I’ll be using this space in the next few weeks to tell you about the book and give you some excerpts. My goal is to entice you to buy it, of course, but I also want to take this book out of the shadows and promote it like I originally intended.

If you’d like to read the reviews or get a preview of the book, you can check it out here on

I am looking forward to 2016. At a time when people are setting (and breaking) resolutions, my sole resolution is to go for it this year. This is my third year of writing and publishing novels. I hope to continue and increase the success I have had thus far. I feel like this is a pivotal year. I hope you come along with me on the journey.

As always, your comments and feedback are welcome.

About Don Massenzio:

Don Massenzio was born in Syracuse, New York, to first generation Italian-American parents. He is an avid reader. Some of his favorite authors include Harlan Coben, David Morrell, Stephen King, and Hugh Howey. His favorite book of all time is ‘To Kill a Mockingbird’.

Don began writing as a way to combat the long hours of travel and numerous hotel stays that are part of the ‘glamorous’ world of corporate travel. He uses writing as a therapeutic outlet. He recently took the jump to sharing his work with others.

His first published long work is the novel, Frankly Speaking. It is the first of a series of books focused on the character, Frank Rozzani, a Florida private detective. The book is a throwback to the days of pulp detective novels with a tip of the hat to Jim Rockford from 70’s television and The Rockford Files.

The second Frank Rozzani detective novel, Let Me Be Frank is now available. His third book in the Frank Rozzani series was released on April 24th, 2015 and is available on in both Kindle and Paperback formats.

He has also published a well-received short story collection that is available on

Find out more about Don at his web site:

How Doing Time in Facebook Jail Helped Me Rethink My Book Marketing

I haven’t posted a new blog in a couple of weeks. There are a couple of reasons for that. My new book, Frank Incensed, came out on April 24th and coincided with an author event in Jacksonville, FL. In addition to those events, I did a stint in ‘Facebook Jail’. For those of you that don’t know what ‘Facebook Jail’ (FBJ) is, it’s a term I may or may not have coined to designate the restrictions that Facebook can temporarily put on it’s users that aggressively try to market products or services through the various groups that are part of this social media giant. I was prohibited from joining or posting in groups until today, May 4th, 2015.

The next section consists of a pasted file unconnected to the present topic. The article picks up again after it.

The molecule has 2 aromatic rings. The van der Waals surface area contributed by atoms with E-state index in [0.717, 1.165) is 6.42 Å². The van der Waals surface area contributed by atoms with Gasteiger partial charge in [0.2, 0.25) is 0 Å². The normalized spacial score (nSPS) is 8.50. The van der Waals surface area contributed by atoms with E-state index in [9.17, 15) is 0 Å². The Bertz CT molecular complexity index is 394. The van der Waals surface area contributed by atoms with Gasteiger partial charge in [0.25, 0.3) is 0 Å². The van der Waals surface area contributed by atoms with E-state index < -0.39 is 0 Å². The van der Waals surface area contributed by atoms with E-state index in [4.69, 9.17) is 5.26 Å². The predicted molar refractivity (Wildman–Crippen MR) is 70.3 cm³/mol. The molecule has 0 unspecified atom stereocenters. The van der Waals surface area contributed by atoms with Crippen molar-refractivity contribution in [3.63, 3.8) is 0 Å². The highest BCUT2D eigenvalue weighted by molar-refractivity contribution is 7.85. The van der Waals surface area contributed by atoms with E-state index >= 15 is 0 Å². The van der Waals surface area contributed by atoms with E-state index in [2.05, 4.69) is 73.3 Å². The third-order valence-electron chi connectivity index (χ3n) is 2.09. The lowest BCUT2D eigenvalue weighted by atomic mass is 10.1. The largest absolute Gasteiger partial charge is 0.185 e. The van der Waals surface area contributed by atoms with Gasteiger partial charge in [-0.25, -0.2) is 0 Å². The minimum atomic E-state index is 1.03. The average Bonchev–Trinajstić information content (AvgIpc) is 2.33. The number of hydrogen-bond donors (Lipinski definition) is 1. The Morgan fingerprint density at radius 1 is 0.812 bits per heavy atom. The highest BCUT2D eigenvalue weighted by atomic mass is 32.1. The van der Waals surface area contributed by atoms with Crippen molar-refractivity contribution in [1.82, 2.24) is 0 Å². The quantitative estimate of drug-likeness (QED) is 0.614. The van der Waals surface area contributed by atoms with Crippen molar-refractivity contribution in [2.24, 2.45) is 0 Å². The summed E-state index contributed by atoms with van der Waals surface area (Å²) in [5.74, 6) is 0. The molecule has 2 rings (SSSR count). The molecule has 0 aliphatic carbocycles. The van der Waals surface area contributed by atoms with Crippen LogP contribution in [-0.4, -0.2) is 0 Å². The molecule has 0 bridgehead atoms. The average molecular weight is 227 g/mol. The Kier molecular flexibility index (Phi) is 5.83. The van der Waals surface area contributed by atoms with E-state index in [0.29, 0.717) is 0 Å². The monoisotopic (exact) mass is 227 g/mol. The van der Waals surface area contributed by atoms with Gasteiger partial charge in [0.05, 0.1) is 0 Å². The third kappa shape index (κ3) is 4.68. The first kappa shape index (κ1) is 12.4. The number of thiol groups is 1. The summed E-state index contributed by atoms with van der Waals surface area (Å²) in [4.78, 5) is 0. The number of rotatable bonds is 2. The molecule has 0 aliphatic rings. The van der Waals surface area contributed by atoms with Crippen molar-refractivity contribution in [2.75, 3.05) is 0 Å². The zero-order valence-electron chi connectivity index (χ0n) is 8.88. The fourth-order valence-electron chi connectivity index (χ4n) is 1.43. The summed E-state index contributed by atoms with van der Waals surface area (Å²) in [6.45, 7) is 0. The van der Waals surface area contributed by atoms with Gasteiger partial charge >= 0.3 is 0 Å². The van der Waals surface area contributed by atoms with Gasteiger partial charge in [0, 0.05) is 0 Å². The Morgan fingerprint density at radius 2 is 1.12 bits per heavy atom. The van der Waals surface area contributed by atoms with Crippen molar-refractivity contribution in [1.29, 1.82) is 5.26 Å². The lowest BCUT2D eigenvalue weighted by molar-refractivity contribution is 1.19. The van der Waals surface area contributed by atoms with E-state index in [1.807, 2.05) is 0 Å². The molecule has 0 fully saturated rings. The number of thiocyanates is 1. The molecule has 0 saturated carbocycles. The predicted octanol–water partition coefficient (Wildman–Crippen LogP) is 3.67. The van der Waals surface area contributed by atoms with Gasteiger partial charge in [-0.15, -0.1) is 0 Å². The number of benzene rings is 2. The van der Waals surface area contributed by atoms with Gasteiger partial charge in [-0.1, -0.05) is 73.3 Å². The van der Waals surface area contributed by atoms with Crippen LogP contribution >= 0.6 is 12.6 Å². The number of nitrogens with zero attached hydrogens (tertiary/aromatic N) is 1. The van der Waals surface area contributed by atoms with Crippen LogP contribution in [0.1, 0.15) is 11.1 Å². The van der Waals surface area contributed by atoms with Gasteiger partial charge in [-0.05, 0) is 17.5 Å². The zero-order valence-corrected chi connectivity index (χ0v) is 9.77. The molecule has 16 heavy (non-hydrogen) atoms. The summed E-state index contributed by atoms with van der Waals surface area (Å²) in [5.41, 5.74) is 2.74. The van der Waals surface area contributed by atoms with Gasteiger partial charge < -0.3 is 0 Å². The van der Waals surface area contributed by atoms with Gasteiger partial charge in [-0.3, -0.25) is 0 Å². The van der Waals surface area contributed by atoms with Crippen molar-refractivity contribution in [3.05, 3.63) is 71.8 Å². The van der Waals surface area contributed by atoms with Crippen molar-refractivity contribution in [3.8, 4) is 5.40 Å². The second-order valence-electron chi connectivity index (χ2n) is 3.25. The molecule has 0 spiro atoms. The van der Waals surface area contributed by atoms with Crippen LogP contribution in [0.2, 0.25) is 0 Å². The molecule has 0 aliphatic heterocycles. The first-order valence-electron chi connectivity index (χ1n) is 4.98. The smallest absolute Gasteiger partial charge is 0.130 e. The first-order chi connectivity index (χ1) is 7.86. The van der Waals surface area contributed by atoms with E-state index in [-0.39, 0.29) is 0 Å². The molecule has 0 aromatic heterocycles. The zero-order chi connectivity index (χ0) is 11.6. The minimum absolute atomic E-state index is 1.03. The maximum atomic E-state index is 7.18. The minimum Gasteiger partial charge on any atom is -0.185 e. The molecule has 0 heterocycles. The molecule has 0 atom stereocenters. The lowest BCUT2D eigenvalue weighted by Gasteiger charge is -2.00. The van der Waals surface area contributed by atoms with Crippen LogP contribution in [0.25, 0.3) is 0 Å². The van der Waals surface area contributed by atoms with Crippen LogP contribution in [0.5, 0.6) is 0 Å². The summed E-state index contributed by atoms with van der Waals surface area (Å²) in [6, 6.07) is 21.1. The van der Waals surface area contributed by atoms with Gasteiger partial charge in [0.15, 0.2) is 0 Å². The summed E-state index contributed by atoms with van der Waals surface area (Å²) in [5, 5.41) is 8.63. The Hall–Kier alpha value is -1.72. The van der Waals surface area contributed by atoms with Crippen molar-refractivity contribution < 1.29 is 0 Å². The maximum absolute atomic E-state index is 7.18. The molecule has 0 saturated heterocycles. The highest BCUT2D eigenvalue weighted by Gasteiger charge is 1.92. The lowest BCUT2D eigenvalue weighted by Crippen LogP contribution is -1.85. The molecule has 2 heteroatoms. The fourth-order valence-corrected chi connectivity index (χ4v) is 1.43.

It’s my own fault that this happened. In previous blogs, I have talked about the automated software that I use to post to Facebook groups while I do other things (like work at my day job and write). The software, when used properly, posts to Facebook in a very natural way that doesn’t emulate the spamming behavior that other social media posting programs emulate. The software is great when used correctly. The behavior that landed me in FBJ was my exuberance over the release of my new book and my gradual pushing of the envelope using the posting software.  I belong to over 1,000 groups related to books and blogs. At the time I was put into FBJ, I was posting from two computers to over 800 groups on each. Bad idea. It caught up with me.

My first reaction was to get mad at Facebook and complain to them. Because they are a giant, multi-billion dollar company and have no semblance of living, breathing customer service, my complaints were basically just a venting exercise. I accused them of clamping down on small business just to drive entrepreneurs with limited budgets toward Facebook advertising. After several similar complaints from me, the parole board remained unmoved and my sentence remained in place until May 4th.

So, why should you care about this? Am I boycotting Facebook? Um…no. Am I going to lobby to have them change their policies? Not a chance. What I did do was take a long, hard look at my marketing strategy and I changed it. Before I talk about what I changed, let me tell you the results that I’ve had since the change:

  • My new book, Frank Incensed, came out on Amazon on the 24th of April with 19 four and five star reviews. This was six more than my previous book achieved over six months.
  • My giveaway on Good Reads of my previous book, Let Me Be Frank, resulted in nearly 1,000 entrants for the prize of 3 signed copies.
  • My two day free promotion of my first book in the Frank Rozzani Series, Frankly Speaking, that ran this past Friday and Saturday resulted in nearly 1,500 downloads.
  • My sales for the month of April are the highest of any month since I published my first book.
  • I’ve added a significant number of subscribers to my newsletter mailing list

These are very interesting results. At the time I thought my most vital marketing channel was unavailable, Then I read about an indie author from the UK named Mark Dawson. Mark is an author of thrillers and has published two series of books, the John Milton and Soho Noir books. Mark is an advocate of two broad strategies, cultivating a mailing list and using social media advertising.

You’re probably saying, “Whatever, I’ve tried those things and they don’t work.” Well, I thought so too until I saw that these strategies netted mark $400,000 in book revenue in one month. Based on that, I thought I would give some of his techniques a try. The results that I reported above show some measure of success…not quite at the Mark Dawson level, but stay tuned over the coming months.